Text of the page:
En EspaŅol

Q. Who is Mr. Smarty Plants?

A: There are those who suspect Wildflower Center volunteers are the culpable and capable culprits. Yet, others think staff members play some, albeit small, role. You can torture us with your plant questions, but we will never reveal the Green Guru's secret identity.

Help us grow by giving to the Plant Database Fund or by becoming a member

Did you know you can access the Native Plant Information Network with your web-enabled smartphone?

Share

Ask Mr. Smarty Plants

Ask Mr. Smarty Plants is a free service provided by the staff and volunteers at the Lady Bird Johnson Wildflower Center.

Search Smarty Plants
    
 
See a list of all Smarty Plants questions
Can't find the answer in our existing FAQs, submit a question to Mr. Smarty Plants.
Need help with plant identification, visit the plant identification page.
 
rate this answer
1 rating

Tuesday - May 31, 2011

From: Albuquerque, NM
Region: Southwest
Topic: Plant Identification
Title: Ivy with holes in its leaves
Answered by: Nan Hampton

QUESTION:

Mr. Smarty Pants, Please help me, I was given an ivy (origin unknown). It is peculiar. It has holes in the leaves, not from bugs or from bacteria, etc. It is natural, the holes develop in some type of semi scattered pattern. There are holes all over each leaf but the holes tend to be pretty standard in size (varying little). Could you please tell me what kind of ivy this is????? I would be happy to provide pictures if that would help. Thank you.

ANSWER:

Your ivy sounds very interesting but it doesn't sound like any ivy native to North America that I can think of.   What we are all about here at the Lady Bird Johnson Wildflower Center is studying, protecting and promoting the conservation and use of North American native plants and landscapes.  You can see more than sixty native vines that occur in New Mexico by doing a COMBINATION SEARCH in our Native Plant Database and selecting New Mexico in the Select State or Province slot and "Vine" under Habit (general appearance).  I didn't see any vines in these 60+ species that matched your description.  You can visit our Plant Identification page to find links to several plant identification forums that allow you to submit photos of plants for identification and these forums are not limited to North American natives.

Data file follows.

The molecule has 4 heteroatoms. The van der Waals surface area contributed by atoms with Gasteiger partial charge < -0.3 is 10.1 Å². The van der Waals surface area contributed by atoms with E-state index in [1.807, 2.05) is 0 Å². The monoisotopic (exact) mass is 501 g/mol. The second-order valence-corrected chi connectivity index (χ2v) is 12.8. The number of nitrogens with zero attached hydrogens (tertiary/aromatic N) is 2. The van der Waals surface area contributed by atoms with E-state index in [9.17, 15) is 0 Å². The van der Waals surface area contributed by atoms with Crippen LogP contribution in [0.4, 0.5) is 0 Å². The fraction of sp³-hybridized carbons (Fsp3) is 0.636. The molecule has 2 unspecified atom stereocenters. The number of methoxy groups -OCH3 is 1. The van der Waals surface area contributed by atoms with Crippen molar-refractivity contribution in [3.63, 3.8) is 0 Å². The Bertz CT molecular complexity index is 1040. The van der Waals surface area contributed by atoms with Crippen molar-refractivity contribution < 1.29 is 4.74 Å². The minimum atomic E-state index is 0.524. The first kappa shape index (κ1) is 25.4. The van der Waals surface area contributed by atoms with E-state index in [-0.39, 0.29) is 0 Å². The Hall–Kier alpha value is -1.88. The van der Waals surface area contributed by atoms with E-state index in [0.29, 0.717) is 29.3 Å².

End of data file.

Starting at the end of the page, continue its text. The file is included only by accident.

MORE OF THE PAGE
More Plant Identification Questions

Is Talinum paniculatum native to Central Texas?
September 02, 2012 - I just bought a plant in Austin called Talinum paniculatum, Jewels of Opar. We are adamant about growing only local natives in the yard so it will have to be a potted plant unless you can verif...
view the full question and answer

Visual differences among members of the Apiaceae
July 21, 2012 - What is the visual difference between queen anne's lace and hemlock and cowslip parsley? I live in Marin county, California and have often been confused as to which is what? Thank you!
view the full question and answer

Are Brown-eyed susans and Black-eyed susans the same species?
December 02, 2014 - Are Brown eyed Susans the same as the Black-eyed Susan? I've read that they are both common names for the same plant, but the flower looks slightly different in different regions. Thank you.
view the full question and answer

Identification of plant in Illinois
August 13, 2007 - I've found a plant that I cannot identify. The plant is is very short, 2 inches tall maybe, and has very fragile, thin leaves and stem. The leaves about 1" long, are pinnate, with about 20 leaflets ...
view the full question and answer

Plant with orange berries in Oregon
August 24, 2009 - I have a viney type plant that hangs down over and along a rock wall at my house in Portland, that is producing an orange colored berry. What is it? Is it edible? My neighbor just tried one and he ...
view the full question and answer

Support the Wildflower Center by Donating Online or Becoming a Member today.
E-NEWSLETTER | BECOME A MEMBER | DONATE NOW | MEDIA | SITEMAP | STAFF
© 2016 Lady Bird Johnson Wildflower Center